To overcome hurdles to observation, the award, which in later phases could direct as much as $40 million toward the center, will support the modification of an existing wave tank on the Scripps campus to create CAICE's research centerpiece, a closed chamber that can simulate ocean-atmosphere interactions. Researchers will add various atmosphere-changing ingredients — from carbon dioxide to phytoplankton to varying levels of light — to measure the effects of different variables.

"We're going to build an ocean and then we're going to build an atmosphere over the ocean," said Prather. "We'll be able to do all kinds of experiments in this microcosm."

The test tank, currently used to generate waves for fluid dynamics studies, could be ready for the center's experiments by January 2011.

The center will include research led by investigators in UCSD's Department of Chemistry and Biochemistry and Scripps who represent fields ranging from fundamental chemistry to biological, chemical and physical oceanography. Co-investigators and advisors from the Department of Chemistry and Biochemistry include Timothy Bertram, Mario Molina, Robert Pomeroy, Francesco Paesani and Mark Thiemens. Scripps co-investigators and advisers include Grant Deane, Lynn Russell, Lihini Aluwihare, Brian Palenik, Andrew Dickson and Veerabhadran Ramanathan.

CAICE will also feature an educational component that will be integrated into science education programs at Birch Aquarium at Scripps. Prather said a key focus of the center will be to reinvigorate K-12 science education through environmental measurements. The initial educational partners include Paul Ecke Central Elementary School in Encinitas and Castle Park High School in Chula Vista, two schools that are working with UCSD scientists to incorporate related marine and atmospheric studies into their science curricula using the center's outreach budget. National Instruments, Horiba, TSI, Inc. and Nanocomposix are the initial industrial partners of CAICE and will provide state-of-the-art measurement tools. Efforts are under way to identify other key outside collaborators and partners to work on scientific issues, as well as educational and outreach activities.

"We are delighted that the Center for Aerosol Impacts on Climate and the Environment is being established," said Birch Aquarium at Scripps Executive Director Nigella Hillgarth. "We are looking forward to collaborating on outreach programs that are designed to bring awareness to schools and the public about this cutting-edge research on aerosol particles and oceans, atmosphere, climate, chemistry and biology."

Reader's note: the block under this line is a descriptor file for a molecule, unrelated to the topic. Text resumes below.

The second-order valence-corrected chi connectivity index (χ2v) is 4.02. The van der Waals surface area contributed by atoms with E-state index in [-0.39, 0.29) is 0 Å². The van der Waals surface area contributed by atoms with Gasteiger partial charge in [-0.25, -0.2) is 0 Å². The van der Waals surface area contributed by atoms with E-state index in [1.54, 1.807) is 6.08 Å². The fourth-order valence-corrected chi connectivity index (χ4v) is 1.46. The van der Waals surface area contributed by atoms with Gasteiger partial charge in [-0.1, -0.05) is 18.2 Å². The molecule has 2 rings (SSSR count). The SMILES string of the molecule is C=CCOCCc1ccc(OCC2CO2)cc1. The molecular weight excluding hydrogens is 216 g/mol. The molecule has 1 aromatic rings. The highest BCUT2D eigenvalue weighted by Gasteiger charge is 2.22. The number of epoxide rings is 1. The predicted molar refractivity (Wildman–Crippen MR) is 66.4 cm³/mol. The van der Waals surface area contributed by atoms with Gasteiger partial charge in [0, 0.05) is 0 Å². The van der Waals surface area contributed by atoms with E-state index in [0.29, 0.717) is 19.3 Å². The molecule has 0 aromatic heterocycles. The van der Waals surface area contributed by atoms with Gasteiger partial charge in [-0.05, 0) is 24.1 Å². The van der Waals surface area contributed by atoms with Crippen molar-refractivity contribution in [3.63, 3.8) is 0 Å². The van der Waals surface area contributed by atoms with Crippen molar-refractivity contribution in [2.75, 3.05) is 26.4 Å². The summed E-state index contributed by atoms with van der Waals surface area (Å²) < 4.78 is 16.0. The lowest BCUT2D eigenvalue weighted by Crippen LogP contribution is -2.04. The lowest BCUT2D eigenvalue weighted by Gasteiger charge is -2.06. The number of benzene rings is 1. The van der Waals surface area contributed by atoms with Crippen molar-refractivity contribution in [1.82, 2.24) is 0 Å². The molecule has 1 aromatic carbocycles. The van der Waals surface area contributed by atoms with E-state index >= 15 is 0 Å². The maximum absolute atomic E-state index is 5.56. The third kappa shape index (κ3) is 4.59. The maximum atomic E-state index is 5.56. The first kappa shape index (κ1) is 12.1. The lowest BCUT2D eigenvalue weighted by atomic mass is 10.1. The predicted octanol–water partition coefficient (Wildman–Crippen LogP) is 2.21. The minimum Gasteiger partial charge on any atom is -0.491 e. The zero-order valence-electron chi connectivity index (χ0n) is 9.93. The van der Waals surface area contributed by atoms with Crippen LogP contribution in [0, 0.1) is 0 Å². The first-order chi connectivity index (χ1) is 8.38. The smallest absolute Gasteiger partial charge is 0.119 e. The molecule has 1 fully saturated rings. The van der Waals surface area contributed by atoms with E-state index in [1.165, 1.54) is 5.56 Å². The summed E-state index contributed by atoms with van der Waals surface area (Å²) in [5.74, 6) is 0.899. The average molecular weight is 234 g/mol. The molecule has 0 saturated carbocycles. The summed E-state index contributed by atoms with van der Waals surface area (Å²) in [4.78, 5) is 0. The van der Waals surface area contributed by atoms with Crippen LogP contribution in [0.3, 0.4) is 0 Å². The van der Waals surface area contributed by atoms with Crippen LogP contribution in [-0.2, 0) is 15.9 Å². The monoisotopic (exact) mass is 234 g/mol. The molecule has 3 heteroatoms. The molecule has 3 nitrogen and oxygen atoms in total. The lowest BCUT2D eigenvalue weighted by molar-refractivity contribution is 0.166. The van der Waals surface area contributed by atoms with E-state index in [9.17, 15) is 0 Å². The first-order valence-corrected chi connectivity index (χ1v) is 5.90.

Tuesday, October 5, 2010

Cordoba Times: Students study oceanography and oil spills

Students study oceanography and oil spills
Published on October 4th, 2010


Share via G-Mail Share via Yahoo Mail Share via Delicious Digg this article Share via Fark Share via Stumbleupon Share via Twitter Share via Facebook Change article font size Print this article Email this article Create a Shortlink for this article Send this article to Promobot

This August, nine high school students from around the country traveled to Cordova and completed the Ocean Science and Leadership Expedition, a summer intensive course led by the Prince William Sound Science Center.

For 10 days, the students studied principles of oceanography and marine environmental issues, especially focusing on oil spills, and developed leadership skills in a wilderness learning environment.

Students traveled from as far away as New York and Florida, with several coming from the Gulf Coast on first-time scholarships awarded through a partnership between the Science Center and Mississippi-Alabama Sea Grant Consortium. For them, OSLE was an opportunity to share their experiences from the Deepwater Horizon oil spill, learn insights from the Exxon Valdez oil spill, and develop an understanding of ocean systems to help them make sense of the changes to their home environment.

'I really wanted to learn as much as I could about oil spills and how to properly respond,' said Danielle Wall, a high school senior from Sarasota, Fla.

In Cordova, Science Center researchers and educators taught the students about concepts in physical and biological oceanography and the science of oil spills through classes and laboratory activities. In Valdez, students visited the Prince William Sound Regional Citizens' Advisory Council to learn about the Exxon Valdez oil spill and the activities of the Regional Citizens' Advisory Council.